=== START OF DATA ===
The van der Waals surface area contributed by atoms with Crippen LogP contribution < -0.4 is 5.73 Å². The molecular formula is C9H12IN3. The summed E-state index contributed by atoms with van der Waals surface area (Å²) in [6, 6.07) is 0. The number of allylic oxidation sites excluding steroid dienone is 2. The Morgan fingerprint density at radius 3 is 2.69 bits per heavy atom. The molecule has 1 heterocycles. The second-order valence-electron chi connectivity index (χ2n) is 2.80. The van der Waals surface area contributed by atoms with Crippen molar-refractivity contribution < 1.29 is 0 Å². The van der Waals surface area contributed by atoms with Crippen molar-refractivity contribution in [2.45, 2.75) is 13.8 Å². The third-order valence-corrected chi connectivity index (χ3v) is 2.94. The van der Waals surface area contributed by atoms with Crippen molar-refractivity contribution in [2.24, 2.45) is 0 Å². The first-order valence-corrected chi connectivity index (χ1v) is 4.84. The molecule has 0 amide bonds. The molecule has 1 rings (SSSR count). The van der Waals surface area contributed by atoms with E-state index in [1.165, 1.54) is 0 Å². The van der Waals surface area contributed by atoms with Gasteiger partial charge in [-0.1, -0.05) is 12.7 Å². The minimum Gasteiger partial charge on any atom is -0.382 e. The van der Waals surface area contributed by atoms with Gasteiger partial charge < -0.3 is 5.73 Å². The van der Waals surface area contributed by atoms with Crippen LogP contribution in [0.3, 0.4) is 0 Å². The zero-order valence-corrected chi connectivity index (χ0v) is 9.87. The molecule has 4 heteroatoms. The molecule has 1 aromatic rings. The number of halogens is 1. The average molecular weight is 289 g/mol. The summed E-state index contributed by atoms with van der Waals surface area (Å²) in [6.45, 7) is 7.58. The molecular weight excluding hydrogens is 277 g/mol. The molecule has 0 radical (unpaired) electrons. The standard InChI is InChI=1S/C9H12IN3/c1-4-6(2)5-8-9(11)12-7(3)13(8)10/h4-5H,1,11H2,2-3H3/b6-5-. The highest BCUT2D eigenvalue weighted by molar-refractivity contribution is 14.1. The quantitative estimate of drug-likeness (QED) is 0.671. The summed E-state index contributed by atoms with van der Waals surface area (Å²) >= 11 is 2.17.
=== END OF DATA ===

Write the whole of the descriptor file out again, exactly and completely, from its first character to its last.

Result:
The van der Waals surface area contributed by atoms with Crippen LogP contribution < -0.4 is 5.73 Å². The molecular formula is C9H12IN3. The summed E-state index contributed by atoms with van der Waals surface area (Å²) in [6, 6.07) is 0. The number of allylic oxidation sites excluding steroid dienone is 2. The Morgan fingerprint density at radius 3 is 2.69 bits per heavy atom. The molecule has 1 heterocycles. The second-order valence-electron chi connectivity index (χ2n) is 2.80. The van der Waals surface area contributed by atoms with Crippen molar-refractivity contribution < 1.29 is 0 Å². The van der Waals surface area contributed by atoms with Crippen molar-refractivity contribution in [2.45, 2.75) is 13.8 Å². The third-order valence-corrected chi connectivity index (χ3v) is 2.94. The van der Waals surface area contributed by atoms with Crippen molar-refractivity contribution in [2.24, 2.45) is 0 Å². The first-order valence-corrected chi connectivity index (χ1v) is 4.84. The molecule has 0 amide bonds. The molecule has 1 rings (SSSR count). The van der Waals surface area contributed by atoms with E-state index in [1.165, 1.54) is 0 Å². The van der Waals surface area contributed by atoms with Gasteiger partial charge in [-0.1, -0.05) is 12.7 Å². The minimum Gasteiger partial charge on any atom is -0.382 e. The van der Waals surface area contributed by atoms with Gasteiger partial charge < -0.3 is 5.73 Å². The van der Waals surface area contributed by atoms with Crippen LogP contribution in [0.3, 0.4) is 0 Å². The zero-order valence-corrected chi connectivity index (χ0v) is 9.87. The molecule has 4 heteroatoms. The molecule has 1 aromatic rings. The number of halogens is 1. The average molecular weight is 289 g/mol. The summed E-state index contributed by atoms with van der Waals surface area (Å²) in [6.45, 7) is 7.58. The molecular weight excluding hydrogens is 277 g/mol. The molecule has 0 radical (unpaired) electrons. The standard InChI is InChI=1S/C9H12IN3/c1-4-6(2)5-8-9(11)12-7(3)13(8)10/h4-5H,1,11H2,2-3H3/b6-5-. The highest BCUT2D eigenvalue weighted by molar-refractivity contribution is 14.1. The quantitative estimate of drug-likeness (QED) is 0.671. The summed E-state index contributed by atoms with van der Waals surface area (Å²) >= 11 is 2.17.